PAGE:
No, last year they had imaged this planet initially but they were unsure if it was a companion object.
It had to be watched over a period of time to compare movement to background stars.
Prior to this, yes, all planets were detected indirectly.
If you look real hard you can see the little green man waving the sign "Hi, Mom!"
Thanks for the link.
This is an interesting link: How to distinguish brown dwarfs from planets.
Honestly, this info is causing me to have to redefine my terms. I pretty much always thought that a categorization as a star (which I believed included brown dwarfs) required ongoing fusion. But according to this, apparently not. Then again, they don't seem to be sure themselves how to classify it, since one minute they refer to it as "sub-stellar" and another minute they do call it a star. Frankly, without having ever undergone fusion, I would've called it a heavy planet. But I can see how the fact that it's uniform like a star (not much difference in chemical makeup based on depth) takes it out of the planet category too. Interesting. For about ten minutes. Think I'll go back to devoting my attention to the cool stuff like black holes/quasars/pulsars ;)
I haven't read Arthur C. Clarke, so I can't help you.
Its the lack of defining characteristics and a large statistical base to operate on.
Same issue we're having with planets and arguements on whether Pluto should be downgraded or Sedna upgraded (etc)
For immediate release
Among the most essential quests of modern astronomers, taking direct images of planets outside of our solar system is certainly up there among chart-toppers. Obtaining such images of a so-called exoplanet would enable scientists to study in detail the physical nature of the object and, in particular, to analyse the composition of its atmosphere. The astronomers' ultimate goal is of course to perform such analysis for earth-sized planets, in the hope of detecting a telltale signature of extraterrestrial life.
Such an ultimate objective is still at least decades in the future, as earth-size and even Jupiter-size planets around stars as old as the Sun are too faint to be detected by present-day technology.
Nevertheless, great progress can be achieved by taking images of giant planets orbiting much younger objects. Because giant planets a few tens of millions of years old are much hotter and brighter than their older brethren, they can be much more easily detected. Moreover, as the first tens of millions of years are considered to have been a critical period in the formation of Earth and of our own solar system, the study of nearby young planetary systems provides astronomers with invaluable insight on our own origins, something that is difficult if not impossible to decipher from investigation of old, mature planetary systems.
See link for the rest of the press release.
Thanks for the link.
Red Speck Bump
Check comments# 5, 13, 14, 16 and 18 if you don't read the whole thread.
No, it was in 2010 that Jupiter gets ignited into a star, of that I'm absolutely sure. It was a good book, better than 2001 IMHO. In the very very lame sequel 2061, he expands on the consequences of Jupiter being a star and the availability of all the diamond that was ejected from the initial ignition (space elevators, etc.). In the utterly benighted and horrible 3001... well, frankly, it was just too awful to be described.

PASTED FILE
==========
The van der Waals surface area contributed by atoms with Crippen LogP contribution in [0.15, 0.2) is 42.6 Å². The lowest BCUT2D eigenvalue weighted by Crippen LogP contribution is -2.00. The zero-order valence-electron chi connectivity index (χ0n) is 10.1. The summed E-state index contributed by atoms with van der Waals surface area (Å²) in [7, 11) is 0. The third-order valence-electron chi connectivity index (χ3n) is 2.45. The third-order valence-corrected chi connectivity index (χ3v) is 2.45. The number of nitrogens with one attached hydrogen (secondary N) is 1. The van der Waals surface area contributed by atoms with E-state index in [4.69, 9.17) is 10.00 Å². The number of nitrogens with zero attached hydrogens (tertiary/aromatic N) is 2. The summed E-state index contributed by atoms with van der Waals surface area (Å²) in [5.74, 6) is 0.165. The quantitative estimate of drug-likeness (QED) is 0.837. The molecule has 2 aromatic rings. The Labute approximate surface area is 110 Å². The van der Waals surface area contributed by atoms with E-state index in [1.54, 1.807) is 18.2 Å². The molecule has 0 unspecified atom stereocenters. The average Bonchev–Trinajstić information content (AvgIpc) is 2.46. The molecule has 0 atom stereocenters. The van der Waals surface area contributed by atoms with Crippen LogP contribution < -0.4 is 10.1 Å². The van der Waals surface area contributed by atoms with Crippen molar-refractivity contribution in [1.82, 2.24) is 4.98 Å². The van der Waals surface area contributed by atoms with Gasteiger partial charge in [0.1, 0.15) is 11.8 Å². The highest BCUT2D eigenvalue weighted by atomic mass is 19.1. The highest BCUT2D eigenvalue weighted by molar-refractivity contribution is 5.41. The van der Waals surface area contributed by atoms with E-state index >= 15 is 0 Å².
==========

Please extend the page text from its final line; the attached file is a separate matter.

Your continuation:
And posts #21, 23 and 29. I had the same objection you did, but that issue has been resolved.
Doh, post #39 was meant for fish hawk, not neverdem.
Thanks! I wasn't too sure of that -- some Arthur C Clarke books are masterpieces -- like Rendezvous with Rama, but some others are real duds. I'm a big Asimov fan -- you>?
Thanks for the ping. I may not alert the list over this. We've had quite a few threads on extra-solar planets lately.
"The planet is about 1,350 trillion miles away from us."
Beam us up Scotty.
C'mon, if you want to know about real science, you shouldn't be reading science fiction stories. In fact, you shouldn't read articles about science topics in the MSM, or scientific magazines aimed at the general public (Discover, Omni, etc.). Stay away from scientific documentaries, as well. As sources of scientific information, they all suck. If you're just looking for entertainment, they're probably okay.
" How the heck can this planet be five times the mass of Jupiter and not start fusing it's lighter elements under it's own extreme gravitational pressure? "
The smallest true star known (with active fusion) has 100 times the mass of Jupiter.
Arthur Clarke's premise in turning Jupiter into a star was to artificially compress the matter to achieve a fusion process. It is not based on the natural mass and gravitational pressure in Jupiter, but a science fiction construct of an advanced civilization.
Spectroscopic measurements show water vapor in its atmosphere, suggesting that it is cold like a planet and not hot like a star.
..under it's own extreme gravitational pressure?
With such a strong gravity, how could there be water vapor in its atmosphere????
I recently picked up a copy of Clarke's "Fountains of Paradise" just to read his description of a space elevator. What's funny and encouraging about the recent news on the development of a real space elevator is that Clarke has us in the mid 21st Century and already back on the Moon and established on Mars before a substance strong enough and light enough to support a space elevator is discovered.
Alright. How is gravitational pull exerted? How does that kind of attraction have an influence on another body billions of miles away?